As wearable computing technology develops, increasingly miniaturized and stylized equipment is starting to blend with wearable art esthetics. Low-power mobile computing allows light-emitting and color-changing flexible materials and high-tech fabrics to be used in complex and subtle ways. Some practitioners of the Steampunk movement have produced elaborate costumes and accessories which incorporate a pseudo-Victorian style with modern technology and materials.


A recurring shape in the Art to Wear movement was the kimono.[1] It enables to rapidly turn a piece of custom fabric into a garment.

Relationship to Fine Arts, Fiber Arts and Performance

Performance and conceptual artists have sometimes produced examples which are more provocative than useful. Trashion is another branch of extraordinary wearable art, for example, work by Marina DeBris. The Portland Oregon Trashion Collective, Junk to Funk,[10] has been creating outrageous art garments out of trash.[11]

A well-known example is the Electric Dress, a ceremonial wedding kimono-like costume consisting mostly of variously colored electrified and painted light bulbs, enmeshed in a tangle of wires, created in 1956 by the Japanese Gutai artist Atsuko Tanaka. This extreme garment was something like a stage costume. Not really wearable in an everyday, practical sense, it functioned rather as part of a daring work of performance art (though the "performance" element consisted merely of the artist's wearing the piece while mingling with spectators in a gallery setting).[12]

In Nam June Paik's 1969 performance piece called TV Bra for Living Sculpture, Charlotte Moorman played a cello while wearing a brassiere made of two small operating television sets.[13]

Canadian artist Andrea Vander Kooij created a group of pieces called Garments for Forced Intimacy (2006). According to an essay at Concordia University's Faculty of Fine Arts gallery website, these hand-knit articles of clothing are designed to be worn by two people simultaneously, and they, "as the name states, compel the wearers into uncharacteristic proximity."[14]

In Belgium, Racso Jugarap, a wire artist creates wearable pieces using the material that he uses for his sculptures. playing with the malleability of metal wires.

Racso Jugarap's Wire Body Jewelry made from Galvanized Iron Wires. Brussels, Belgium
Racso Jugarap's Wire Body Jewelry made from Galvanized Iron Wires. Brussels, Belgium

Some artists, like Isamaya Ffrench and Damselfrau, create experimental masks as wearable art, using materials from Lego bricks (Ffrench); plastic trinkets, antique hear wreaths and old laces (Damselfrau).[15]

During the 1970s to 1980s, Janet Lipkin became an influential crochet artist within the ArtWear Movement.[16] Lipkin's designs draw inspirations from organic forms and employ bold colors throughout her pieces.[17]

Damselfrau's mask «Jule», made from mixed materials

Major exhibitions, events and organizations




See also


  1. ^ a b c d e f g Leventon, Melissa (2005). Artwear : fashion and anti-fashion. London: Thames & Hudson. ISBN 978-0-500-28537-4. OCLC 57691706.
  2. ^ a b Schon, Marbeth (2004). Modernist jewelry 1930-1960 : the wearable art movement. Atglen, PA: Schiffer Pub. ISBN 0-7643-2020-3. OCLC 54073364.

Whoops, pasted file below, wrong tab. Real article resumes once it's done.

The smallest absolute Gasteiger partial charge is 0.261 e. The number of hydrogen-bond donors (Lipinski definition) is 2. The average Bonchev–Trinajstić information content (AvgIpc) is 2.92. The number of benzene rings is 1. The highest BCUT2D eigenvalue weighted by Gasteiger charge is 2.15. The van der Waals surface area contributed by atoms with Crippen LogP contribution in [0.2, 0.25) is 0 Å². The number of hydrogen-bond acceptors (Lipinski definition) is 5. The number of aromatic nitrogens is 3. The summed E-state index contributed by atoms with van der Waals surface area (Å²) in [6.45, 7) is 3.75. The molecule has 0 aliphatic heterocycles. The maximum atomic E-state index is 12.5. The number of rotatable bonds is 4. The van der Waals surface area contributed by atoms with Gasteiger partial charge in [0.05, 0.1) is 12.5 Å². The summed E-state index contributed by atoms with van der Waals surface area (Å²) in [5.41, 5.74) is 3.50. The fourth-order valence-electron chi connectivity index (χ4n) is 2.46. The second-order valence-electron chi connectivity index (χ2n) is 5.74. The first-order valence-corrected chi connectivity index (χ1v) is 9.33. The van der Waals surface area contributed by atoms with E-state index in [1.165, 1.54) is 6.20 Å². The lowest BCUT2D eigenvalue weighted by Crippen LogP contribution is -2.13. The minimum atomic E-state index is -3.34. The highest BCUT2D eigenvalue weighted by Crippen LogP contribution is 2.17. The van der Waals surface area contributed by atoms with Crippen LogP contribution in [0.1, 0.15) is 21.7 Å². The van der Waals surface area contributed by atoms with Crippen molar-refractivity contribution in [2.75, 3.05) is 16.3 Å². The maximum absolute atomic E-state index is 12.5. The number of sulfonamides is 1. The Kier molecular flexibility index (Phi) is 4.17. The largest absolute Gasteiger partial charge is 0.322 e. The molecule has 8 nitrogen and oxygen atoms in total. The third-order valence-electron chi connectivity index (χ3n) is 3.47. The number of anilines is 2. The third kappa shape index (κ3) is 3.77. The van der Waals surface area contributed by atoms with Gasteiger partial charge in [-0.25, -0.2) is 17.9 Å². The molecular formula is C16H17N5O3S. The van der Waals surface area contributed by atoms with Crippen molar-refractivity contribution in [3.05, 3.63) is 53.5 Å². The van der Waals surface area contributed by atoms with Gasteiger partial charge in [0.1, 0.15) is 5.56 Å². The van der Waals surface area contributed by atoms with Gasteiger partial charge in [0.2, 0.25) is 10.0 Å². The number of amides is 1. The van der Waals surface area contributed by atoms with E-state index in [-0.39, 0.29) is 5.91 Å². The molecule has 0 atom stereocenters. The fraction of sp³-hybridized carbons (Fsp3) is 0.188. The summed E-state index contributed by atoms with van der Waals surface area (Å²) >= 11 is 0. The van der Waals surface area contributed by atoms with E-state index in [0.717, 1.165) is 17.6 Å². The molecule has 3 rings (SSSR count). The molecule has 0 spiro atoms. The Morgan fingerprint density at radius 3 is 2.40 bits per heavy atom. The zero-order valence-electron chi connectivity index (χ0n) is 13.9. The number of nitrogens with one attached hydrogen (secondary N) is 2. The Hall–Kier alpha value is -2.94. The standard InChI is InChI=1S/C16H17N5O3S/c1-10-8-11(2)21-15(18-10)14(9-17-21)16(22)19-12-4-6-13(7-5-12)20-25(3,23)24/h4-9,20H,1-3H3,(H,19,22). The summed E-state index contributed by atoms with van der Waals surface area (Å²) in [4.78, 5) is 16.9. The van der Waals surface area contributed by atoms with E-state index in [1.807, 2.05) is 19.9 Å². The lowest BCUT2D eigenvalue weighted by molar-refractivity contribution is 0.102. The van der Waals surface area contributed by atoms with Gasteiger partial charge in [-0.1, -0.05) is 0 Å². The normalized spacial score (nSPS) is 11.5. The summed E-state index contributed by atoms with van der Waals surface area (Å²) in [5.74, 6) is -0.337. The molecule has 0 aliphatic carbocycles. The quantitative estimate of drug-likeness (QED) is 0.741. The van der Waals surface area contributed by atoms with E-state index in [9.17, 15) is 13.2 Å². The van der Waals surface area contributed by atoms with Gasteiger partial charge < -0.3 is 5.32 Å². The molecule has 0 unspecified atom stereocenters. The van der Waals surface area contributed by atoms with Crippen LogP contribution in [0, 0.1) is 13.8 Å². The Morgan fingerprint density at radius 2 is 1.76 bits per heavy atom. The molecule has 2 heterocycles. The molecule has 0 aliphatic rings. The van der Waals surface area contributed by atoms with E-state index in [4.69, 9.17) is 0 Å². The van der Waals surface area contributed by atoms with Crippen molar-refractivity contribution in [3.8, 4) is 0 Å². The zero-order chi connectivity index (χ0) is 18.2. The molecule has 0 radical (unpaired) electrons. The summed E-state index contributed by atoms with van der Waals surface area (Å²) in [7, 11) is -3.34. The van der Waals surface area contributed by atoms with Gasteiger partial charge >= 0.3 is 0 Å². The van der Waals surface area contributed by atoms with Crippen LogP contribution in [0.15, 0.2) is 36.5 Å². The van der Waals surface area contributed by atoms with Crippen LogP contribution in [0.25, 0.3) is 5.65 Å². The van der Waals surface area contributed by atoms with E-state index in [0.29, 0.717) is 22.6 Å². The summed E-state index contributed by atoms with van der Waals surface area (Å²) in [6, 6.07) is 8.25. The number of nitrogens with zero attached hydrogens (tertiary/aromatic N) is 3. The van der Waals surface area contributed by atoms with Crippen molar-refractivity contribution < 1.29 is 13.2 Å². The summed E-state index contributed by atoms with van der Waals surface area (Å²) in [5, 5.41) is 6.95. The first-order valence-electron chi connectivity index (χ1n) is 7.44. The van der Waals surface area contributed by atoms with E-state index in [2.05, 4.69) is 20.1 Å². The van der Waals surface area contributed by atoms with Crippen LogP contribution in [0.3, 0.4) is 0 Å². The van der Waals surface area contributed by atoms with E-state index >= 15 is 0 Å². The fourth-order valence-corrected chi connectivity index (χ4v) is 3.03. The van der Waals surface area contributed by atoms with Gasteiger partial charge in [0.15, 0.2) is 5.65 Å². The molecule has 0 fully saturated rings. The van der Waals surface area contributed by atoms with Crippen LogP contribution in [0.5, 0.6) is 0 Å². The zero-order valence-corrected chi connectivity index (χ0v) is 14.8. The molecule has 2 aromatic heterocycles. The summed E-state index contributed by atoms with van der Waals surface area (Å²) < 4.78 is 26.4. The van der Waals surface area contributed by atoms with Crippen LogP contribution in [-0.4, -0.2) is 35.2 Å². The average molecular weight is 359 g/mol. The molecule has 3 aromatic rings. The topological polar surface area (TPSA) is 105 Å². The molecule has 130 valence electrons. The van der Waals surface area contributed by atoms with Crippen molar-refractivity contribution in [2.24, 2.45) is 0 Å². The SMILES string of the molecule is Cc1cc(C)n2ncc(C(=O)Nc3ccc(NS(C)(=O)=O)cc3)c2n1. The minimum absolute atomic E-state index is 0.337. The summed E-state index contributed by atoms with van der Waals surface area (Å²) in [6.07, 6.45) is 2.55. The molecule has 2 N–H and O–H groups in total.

3. ^ Penelope Green (2003-05-04). "BOOKS OF STYLE; Why Knit? The Answers". New York Times. Retrieved 2014-03-04.
  4. ^ a b c d e f Off the wall : American art to wear. Dilys Blum, Mary Schoeser, Julie Schafler Dale, Philadelphia Museum of Art. Philadelphia, PA. 2019. ISBN 978-0-87633-291-7. OCLC 1107150573.((cite book)): CS1 maint: location missing publisher (link) CS1 maint: others (link)
  5. ^ Ryan, Susan Elizabeth (2009). "Social Fabrics: Wearable + Media + Interconnectivity". Leonardo. 42 (2): 114–116. doi:10.1162/leon.2009.42.2.114. ISSN 0024-094X. S2CID 57558417.
  6. ^ Apr 08; 2020 (2022-06-06). "How Five 1960s Pratt Students Launched an Art Movement through a Shared Passion for Crochet". Pratt Institute. Retrieved 2023-04-15.((cite web)): CS1 maint: numeric names: authors list (link)
  7. ^ "Viktor & Rolf Fall 2015 Couture Collection". Vogue. 2015-07-08. Retrieved 2022-12-17.
  8. ^ Lynn., McKeever, Sherry. Consumers' attitudes toward artwear : a descriptive and factor analysis study. OCLC 51489901.((cite book)): CS1 maint: multiple names: authors list (link)
  9. ^ Blakley Kinsley, Gwen (2013). The Fine Art of Crochet: Innovative Works from 20 Contemporary Artists. AuthorHouse. pp. 4–5. ISBN 1481731866.
  10. ^ "From Junk to Funk | Environmental Science and Sustainability | Allegheny College". Allegheny.edu. Retrieved 2020-09-29.
  11. ^ "Junk to Funk". Junk to Funk. 2012-09-10. Retrieved 2014-03-04.
  12. ^ Stevens, Mark (2004-10-04). "Electrifying Art: Atsuko Tanaka, 1954-1968 - New York Magazine Art Review". Nymag.com. Retrieved 2014-03-04.
  13. ^ Glenn Collins (9 November 1991). "Charlotte Moorman, 58, Is Dead; A Cellist in Avant-Garde Works". New York Times. Retrieved 2014-03-04.
  14. ^ [1] Archived February 4, 2008, at the Wayback Machine
  15. ^ Solbakken, Per Kristian (February 10, 2019). "damselfrau: a peek behind the many masks of the london-based artist". designboom | architecture & design magazine. Retrieved 2019-09-13.
  16. ^ "» Janet Lipkin". www.craftinamerica.org. Retrieved 2023-02-24.
  17. ^ El Sheikh, Samia; El-Demerdash, Doha; Elreedy, Nazkter (January 2018). "Employing Aesthetic Possibilities of Compu Dobby Loom's Weavings into Fashionable Women Designs". Journal of Architecture, Arts and Humanities. N.A (9): 1–18. doi:10.12816/0044315. ISSN 2356-9654 – via Google Scholar.
  18. ^ Rothwell, Kimberley (2013-07-06). "Suzie Moncrieff has the WoW factor". Stuff.co.nz. Retrieved 2015-12-02.